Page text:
Carnival Dream cruise ship's stranded passengers fly home
PHILIPSBURG, St. Maarten — Passengers from the cruise ship Carnival Dream headed to the airport on Thursday instead of sailing home as an on-board generator problem halted their trip in the latest maintenance headache for the world's largest cruise line.
The Dream was in St. Maarten on the final stop of a Caribbean cruise when the crew announced it would not be sailing home to Port Canaveral, Fla., because of a mechanical issue with a diesel generator, passengers said.
Carnival Cruise Lines said the Dream had a “technical issue” with its backup emergency diesel generator that was discovered during a test on Wednesday.
A company statement said the ship did not lose power but that there were periodic interruptions to elevators and restrooms.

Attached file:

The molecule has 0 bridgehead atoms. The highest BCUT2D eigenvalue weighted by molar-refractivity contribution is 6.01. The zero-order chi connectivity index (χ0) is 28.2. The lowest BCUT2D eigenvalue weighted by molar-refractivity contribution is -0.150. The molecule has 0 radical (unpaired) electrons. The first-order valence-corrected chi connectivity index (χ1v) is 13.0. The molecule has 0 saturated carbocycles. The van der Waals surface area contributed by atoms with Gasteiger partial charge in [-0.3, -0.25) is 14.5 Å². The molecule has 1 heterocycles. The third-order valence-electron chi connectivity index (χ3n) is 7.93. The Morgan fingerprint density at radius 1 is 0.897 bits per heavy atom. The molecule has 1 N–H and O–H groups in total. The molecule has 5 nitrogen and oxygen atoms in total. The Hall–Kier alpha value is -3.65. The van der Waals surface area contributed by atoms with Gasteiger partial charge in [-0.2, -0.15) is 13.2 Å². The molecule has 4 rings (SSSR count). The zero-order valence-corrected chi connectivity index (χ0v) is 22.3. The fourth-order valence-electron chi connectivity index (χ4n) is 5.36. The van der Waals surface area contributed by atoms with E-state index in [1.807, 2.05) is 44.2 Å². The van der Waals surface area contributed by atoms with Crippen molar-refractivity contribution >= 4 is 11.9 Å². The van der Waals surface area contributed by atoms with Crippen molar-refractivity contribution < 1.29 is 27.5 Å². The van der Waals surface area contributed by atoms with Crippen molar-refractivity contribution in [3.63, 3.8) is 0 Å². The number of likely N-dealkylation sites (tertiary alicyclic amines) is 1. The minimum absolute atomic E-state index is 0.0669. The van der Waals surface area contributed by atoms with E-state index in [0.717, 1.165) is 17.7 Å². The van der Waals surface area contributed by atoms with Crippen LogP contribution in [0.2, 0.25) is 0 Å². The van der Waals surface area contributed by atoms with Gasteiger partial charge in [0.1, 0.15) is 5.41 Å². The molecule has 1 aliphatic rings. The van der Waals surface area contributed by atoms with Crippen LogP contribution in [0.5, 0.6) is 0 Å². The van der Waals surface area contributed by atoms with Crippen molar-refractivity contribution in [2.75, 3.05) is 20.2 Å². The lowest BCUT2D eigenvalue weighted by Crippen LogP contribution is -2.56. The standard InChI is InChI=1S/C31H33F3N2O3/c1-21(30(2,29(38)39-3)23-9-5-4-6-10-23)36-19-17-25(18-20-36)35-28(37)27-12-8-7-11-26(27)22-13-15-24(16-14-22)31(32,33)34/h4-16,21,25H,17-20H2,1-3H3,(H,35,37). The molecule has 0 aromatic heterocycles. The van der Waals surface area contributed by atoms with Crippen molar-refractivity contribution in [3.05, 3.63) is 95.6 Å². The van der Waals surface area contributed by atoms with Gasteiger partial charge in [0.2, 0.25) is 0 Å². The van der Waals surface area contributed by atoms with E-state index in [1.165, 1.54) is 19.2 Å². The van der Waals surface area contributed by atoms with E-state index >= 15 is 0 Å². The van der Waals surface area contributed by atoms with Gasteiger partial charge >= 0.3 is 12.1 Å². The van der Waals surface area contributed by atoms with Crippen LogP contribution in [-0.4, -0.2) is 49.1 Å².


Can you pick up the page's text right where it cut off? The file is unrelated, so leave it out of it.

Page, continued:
Carnival said all systems were functioning normally on Thursday, but the company decided to get the ship's passengers home by air.
Passengers strolling about the Dutch Caribbean town of Philipsburg said the power and water were out for 10 to 20 minutes, contradicting media reports of longer outages and unsanitary conditions.
“We have toilets. We have water. It's no different than a regular day at sea,” said Tasha Larson, 31, of Winston-Salem, N.C..
An engine fire last month crippled another Carnival ship, the Carnival Triumph, leaving 4,200 people stranded for five days without working toilets or power.
Passengers Mary and Terry Washington of Tampa said they were grateful because the malfunction gave them an additional day to spend in St. Maarten.
“The plumbing is fine. The food is fine. Everything is fine,” Mary Washington said.
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